Escalating feed costs have challenged many dairy producers in recent months, including Brian Mitchell’s clients. Mitchell, a nutritionist for more than 30 dairies located throughout Idaho with a combined 40,000 cows, empathizes with dairy producers who feel a lack of control over rising feed costs. Mitchell advises his clients to focus on the things they can control – on-farm forage production, cow health, reproduction and milk production.
“We have to do the best at the things we have control over. We have to maximize efficiency in those areas. The rest of it is largely out of our hands,” Mitchell says.
On-farm forage production is one of the areas that Mitchell believes can increase a dairy’s profitability.
“Putting up high-quality forage is crucial for long-term profitability. The better the quality and the higher the volume of forage you put up, the more profitable you’re probably going to be. This year this is especially true, and I anticipate that it will continue into the near future,” Mitchell says.
When available, Mitchell maximizes silage in his rations. He says silage is often the most economical feed for dairy cows. He says the more silage dairy producers can acquire and properly ensile, the better.
“It’s definitely a good way to increase profit when purchased feed costs are high,” Mitchell says.
As feed prices increase and dairy producers evaluate the efficiencies of their rations, Mitchell cautions against removing ration components that contribute to cow health and reproduction.
“When we evaluate nutritional efficiencies as an industry, we often overlook the money that we invest in cow health and reproduction,” Mitchell says.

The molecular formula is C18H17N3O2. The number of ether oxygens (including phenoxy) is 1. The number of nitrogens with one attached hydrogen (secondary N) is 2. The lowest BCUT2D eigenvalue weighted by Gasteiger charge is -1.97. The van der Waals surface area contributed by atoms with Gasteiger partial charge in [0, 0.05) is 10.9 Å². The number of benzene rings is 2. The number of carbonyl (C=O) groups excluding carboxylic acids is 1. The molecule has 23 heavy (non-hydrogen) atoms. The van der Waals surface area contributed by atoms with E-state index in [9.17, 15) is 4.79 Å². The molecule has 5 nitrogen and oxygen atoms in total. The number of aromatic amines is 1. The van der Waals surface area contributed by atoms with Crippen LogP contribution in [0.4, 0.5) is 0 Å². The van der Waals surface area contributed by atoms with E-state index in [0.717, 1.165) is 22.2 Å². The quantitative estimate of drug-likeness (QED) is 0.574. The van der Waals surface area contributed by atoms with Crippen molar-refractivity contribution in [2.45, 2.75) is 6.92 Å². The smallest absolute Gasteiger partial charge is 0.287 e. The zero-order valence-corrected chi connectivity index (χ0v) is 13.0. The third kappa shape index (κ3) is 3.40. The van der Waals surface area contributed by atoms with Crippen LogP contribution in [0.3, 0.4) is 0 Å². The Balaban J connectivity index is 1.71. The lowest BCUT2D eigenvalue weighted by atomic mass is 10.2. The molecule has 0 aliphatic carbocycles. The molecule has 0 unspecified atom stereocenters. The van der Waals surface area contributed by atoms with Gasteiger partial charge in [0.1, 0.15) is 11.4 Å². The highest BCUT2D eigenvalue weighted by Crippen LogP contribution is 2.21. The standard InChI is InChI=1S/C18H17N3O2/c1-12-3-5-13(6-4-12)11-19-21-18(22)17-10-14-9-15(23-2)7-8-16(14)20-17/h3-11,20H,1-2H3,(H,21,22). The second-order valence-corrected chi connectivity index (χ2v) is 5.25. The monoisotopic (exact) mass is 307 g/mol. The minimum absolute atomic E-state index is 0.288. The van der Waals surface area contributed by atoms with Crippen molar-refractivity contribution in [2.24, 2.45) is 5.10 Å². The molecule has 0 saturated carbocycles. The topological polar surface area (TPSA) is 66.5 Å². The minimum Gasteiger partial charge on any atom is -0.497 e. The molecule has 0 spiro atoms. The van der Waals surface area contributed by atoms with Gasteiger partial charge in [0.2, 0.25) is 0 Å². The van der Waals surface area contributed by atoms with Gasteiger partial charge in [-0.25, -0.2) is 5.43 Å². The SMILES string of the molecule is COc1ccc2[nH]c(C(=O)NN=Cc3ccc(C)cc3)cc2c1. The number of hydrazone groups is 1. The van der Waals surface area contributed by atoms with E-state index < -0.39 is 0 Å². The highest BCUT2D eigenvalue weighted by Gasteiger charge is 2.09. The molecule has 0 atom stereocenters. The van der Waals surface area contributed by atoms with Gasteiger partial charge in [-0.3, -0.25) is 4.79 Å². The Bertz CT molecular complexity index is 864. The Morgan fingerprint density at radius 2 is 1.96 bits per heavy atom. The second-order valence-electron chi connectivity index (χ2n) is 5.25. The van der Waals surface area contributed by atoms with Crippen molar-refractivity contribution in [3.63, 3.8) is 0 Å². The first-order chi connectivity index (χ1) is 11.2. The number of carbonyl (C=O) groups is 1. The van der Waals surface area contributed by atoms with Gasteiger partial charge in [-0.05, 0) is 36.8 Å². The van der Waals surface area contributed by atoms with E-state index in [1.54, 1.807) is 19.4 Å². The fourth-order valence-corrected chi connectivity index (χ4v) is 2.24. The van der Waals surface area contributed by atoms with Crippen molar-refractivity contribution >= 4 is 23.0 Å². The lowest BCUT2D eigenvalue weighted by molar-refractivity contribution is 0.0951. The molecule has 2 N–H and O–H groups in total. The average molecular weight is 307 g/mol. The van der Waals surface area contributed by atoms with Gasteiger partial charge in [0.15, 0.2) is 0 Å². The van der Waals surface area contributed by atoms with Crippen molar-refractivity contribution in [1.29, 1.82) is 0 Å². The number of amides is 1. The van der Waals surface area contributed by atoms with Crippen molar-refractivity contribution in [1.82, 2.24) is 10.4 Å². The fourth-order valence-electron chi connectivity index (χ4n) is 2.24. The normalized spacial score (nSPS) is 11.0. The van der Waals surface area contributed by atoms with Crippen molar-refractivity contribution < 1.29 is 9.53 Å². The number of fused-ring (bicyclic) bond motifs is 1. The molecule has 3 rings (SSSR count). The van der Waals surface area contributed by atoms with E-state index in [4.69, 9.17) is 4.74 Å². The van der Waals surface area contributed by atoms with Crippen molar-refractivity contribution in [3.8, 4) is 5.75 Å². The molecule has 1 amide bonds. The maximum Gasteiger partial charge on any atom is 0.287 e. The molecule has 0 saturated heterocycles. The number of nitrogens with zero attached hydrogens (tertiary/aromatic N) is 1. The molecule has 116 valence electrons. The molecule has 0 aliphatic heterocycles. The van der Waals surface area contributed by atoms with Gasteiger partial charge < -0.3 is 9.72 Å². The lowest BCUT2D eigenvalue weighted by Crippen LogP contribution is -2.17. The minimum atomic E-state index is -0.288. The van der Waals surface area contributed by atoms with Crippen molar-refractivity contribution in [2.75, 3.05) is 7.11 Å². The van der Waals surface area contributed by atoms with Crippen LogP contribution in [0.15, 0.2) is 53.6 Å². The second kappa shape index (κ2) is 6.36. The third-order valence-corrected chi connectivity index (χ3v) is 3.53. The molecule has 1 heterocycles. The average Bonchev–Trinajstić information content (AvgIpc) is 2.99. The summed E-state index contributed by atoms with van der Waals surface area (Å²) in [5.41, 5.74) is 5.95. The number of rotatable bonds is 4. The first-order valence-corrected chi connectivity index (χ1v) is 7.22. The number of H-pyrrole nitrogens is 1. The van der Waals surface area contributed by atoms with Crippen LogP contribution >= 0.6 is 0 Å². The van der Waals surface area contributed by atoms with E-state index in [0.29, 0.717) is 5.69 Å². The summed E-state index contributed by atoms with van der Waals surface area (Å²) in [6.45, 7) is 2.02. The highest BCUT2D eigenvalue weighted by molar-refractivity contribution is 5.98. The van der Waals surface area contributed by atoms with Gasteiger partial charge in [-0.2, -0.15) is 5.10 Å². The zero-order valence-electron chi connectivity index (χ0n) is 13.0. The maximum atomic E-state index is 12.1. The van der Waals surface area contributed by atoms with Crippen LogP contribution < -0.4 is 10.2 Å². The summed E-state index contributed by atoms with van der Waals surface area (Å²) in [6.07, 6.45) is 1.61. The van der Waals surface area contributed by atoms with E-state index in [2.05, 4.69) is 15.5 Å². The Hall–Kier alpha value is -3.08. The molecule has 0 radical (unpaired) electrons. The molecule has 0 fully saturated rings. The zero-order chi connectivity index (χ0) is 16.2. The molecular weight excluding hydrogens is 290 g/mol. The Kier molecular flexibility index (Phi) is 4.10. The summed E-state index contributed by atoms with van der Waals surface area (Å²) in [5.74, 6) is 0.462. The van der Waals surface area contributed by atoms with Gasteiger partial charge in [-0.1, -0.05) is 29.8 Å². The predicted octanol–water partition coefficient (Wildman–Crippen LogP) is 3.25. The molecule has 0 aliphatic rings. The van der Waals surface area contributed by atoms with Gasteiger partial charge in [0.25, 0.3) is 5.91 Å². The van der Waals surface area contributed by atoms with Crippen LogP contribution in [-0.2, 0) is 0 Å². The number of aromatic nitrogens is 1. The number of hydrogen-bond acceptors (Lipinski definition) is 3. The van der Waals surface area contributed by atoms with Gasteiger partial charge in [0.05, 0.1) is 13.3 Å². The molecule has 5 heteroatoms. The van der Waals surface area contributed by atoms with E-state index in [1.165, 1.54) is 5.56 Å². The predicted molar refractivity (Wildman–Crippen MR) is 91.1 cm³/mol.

Mitchell, who is also a veterinarian, says cow health and disease management can be improved by including nutritional additives that may not necessarily increase milk production.
“A lot of time we look at ration cost in terms of efficiency of producing milk, but a lot of that ration cost goes into keeping the cows healthy, too,” Mitchell says.
Mitchell says he’s had success managing salmonella and hemorrhagic bowel syndrome by including additives in the ration at VanDyk Dairy in Buhl, Idaho. Mitchell praised the farm as having three characteristics most nutritionists appreciate in their clients – open-mindedness, hands-on owner awareness of the herd’s current situation and accurate records.
“It’s easy to make the wrong decisions when you have the wrong information. It happens more than I’d like to see, but not on this farm,” Mitchell says.
Another advantage of the VanDyk’s ration formulation is simplicity. They feed a total mixed grain, hay and silage package. Both forages are in large stockpiles and tested before feeding. This keeps the ration consistent and reduces mixing errors, Mitchell says.
Problem solving for his dairy clients is what Mitchell says he enjoys most about his job.
“I very much look forward to evaluating a farm’s goals,” Mitchell says. “Most of the time we’re going in the right direction. But sometimes you get some new snags thrown in your way.”
Corn prices have been one of those snags. Since prices began increasing, Mitchell has decreased many of the rations he formulates to include 7 to 10 pounds of corn instead of 12 to 15 pounds per cow per day. Mitchell says his ration formulations have become more conservative.
“Problem solving when cash is tight can be frustrating, but resolving those challenges is what I enjoy doing,” Mitchell says.
Mitchell believes dairies such as VanDyk Dairy that can overcome challenges, increase milk production and implement efficient management will be successful into the future.
“Our dairy industry today is a highly technical, highly refined, highly efficient industry, for the most part. We’re looking to improve efficiencies that are much, much smaller today than they were 10 years ago,“ Mitchell says.
“It becomes more difficult to squeeze more milk out, but I think that is where we need to be. The successful dairymen are ahead of the game. They’re finding all those new efficiencies.” PD